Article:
Cover image for
Title:
Maya Angelou's I know why the caged bird sings
Author(s):
Bloom, Harold.
ISBN/ISSN:
0791047733
Physical Description:
viii, 197 pages ; 25 cm.
Series:
Modern critical interpretations

Modern critical interpretations.
Contents:
The song of a caged bird : Maya Angelou's quest after self-acceptance / Sidonie Ann Smith -- Mary Angelou's I know why the caged bird sings and black autobiographical tradition / George E. Kent -- Role-playing as art in Maya Angelou's Caged bird / Myra K. McMurry -- Death as metaphor of self in I know why the caged bird sings / Liliane K. Arensberg -- The daughter's seduction : sexual violence and literary history / Christine Froula -- Call and response : intertextuality in two autobiographical works by Richard Wright and Maya Angelou / Kenneth Kinnamon -- Maya Angelou's I know why the caged bird sings : paths to escape / Susan Gilbert -- A song of transcendence : Maya Angelou / Joanne M. Braxton -- Con artists and storytellers : Maya Angelou's problematic sense of audience / Francoise Lionnet -- Someplace to be a black girl / Fred Lee Hord -- Reembodying the self : representations of rape in Incidents in the life of a slave girl and I know why the caged bird sings / Mary Vermillion -- Maya Angelou is three writers : I know why the caged bird sings / James Bertolino -- Learning to live : when the bird breaks from the cage / Opal Moore.
Reading Level:
1330 Lexile.
Program Information:
Accelerated Reader AR UG 6.7 13.0 8660.
Bibliography Note:
Includes bibliographical references (pages 187-188) and index.
Lexile Number:
1330 Lexile.
Added Author:
Pub Date:
Chelsea House Publishers, [1998]

©1998
Holds:

Available:*

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Home Location
Material Type
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Central - Houston Public Library Adult Non-fiction Book 810.9 AN4M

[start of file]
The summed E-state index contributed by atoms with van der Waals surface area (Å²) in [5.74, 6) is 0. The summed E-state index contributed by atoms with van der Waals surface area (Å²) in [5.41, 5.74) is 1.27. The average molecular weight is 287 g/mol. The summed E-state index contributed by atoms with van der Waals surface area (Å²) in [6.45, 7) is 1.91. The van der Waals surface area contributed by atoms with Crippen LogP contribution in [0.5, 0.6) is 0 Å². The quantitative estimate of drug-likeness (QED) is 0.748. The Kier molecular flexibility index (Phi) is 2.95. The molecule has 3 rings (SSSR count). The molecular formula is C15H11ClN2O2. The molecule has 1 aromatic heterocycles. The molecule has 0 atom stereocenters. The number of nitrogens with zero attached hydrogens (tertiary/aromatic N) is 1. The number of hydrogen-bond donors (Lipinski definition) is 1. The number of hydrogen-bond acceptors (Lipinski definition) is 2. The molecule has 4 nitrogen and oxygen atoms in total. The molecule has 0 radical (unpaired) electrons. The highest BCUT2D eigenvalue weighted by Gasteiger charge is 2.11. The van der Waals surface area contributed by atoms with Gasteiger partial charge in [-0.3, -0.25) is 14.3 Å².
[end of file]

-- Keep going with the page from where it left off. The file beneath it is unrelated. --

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Central - Houston Public Library Adult Non-fiction Book 810.9 AN4M
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Collier - Houston Public Library Adult Non-fiction Book 810.9 AN4M
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Smith - Houston Public Library Adult Non-fiction Book 810.9 AN4M
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Johnson - Houston Public Library Adult Non-fiction Book 810.9 AN4M
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Summary

Summary

The moving and beautiful autobiography of a talented black woman. . . . I have no words for this achievement, but I know that not since the days of my childhood . . . have I found myself so moved . . . Her portrait is a Biblical study of life in the midst of death.--James Baldwin.


Author Notes

Maya Angelou was born Marguerite Annie Johnson on April 4, 1928 in Saint Louis, Missouri. At the age of 16, she became not only the first black streetcar conductor in San Francisco but the first woman conductor. In the mid-1950s, she toured Europe with a production of the opera Porgy and Bess. In 1957, she recorded her first album, Calypso Lady. In 1958, she became a part of the Harlem Writers Guild in New York and played a queen in The Blacks, an off-Broadway production by French dramatist Jean Genet.

In 1960, she moved to Cairo, where she edited The Arab Observer, an English-language weekly newspaper. The following year, she went to Ghana where she was features editor of The African Review and taught music and drama at the University of Ghana. In 1964, she moved back to the U.S. to become a civil rights activist by helping Malcolm X build his new coalition, the Organization of African American Unity, and became the northern coordinator of the Southern Christian Leadership Conference.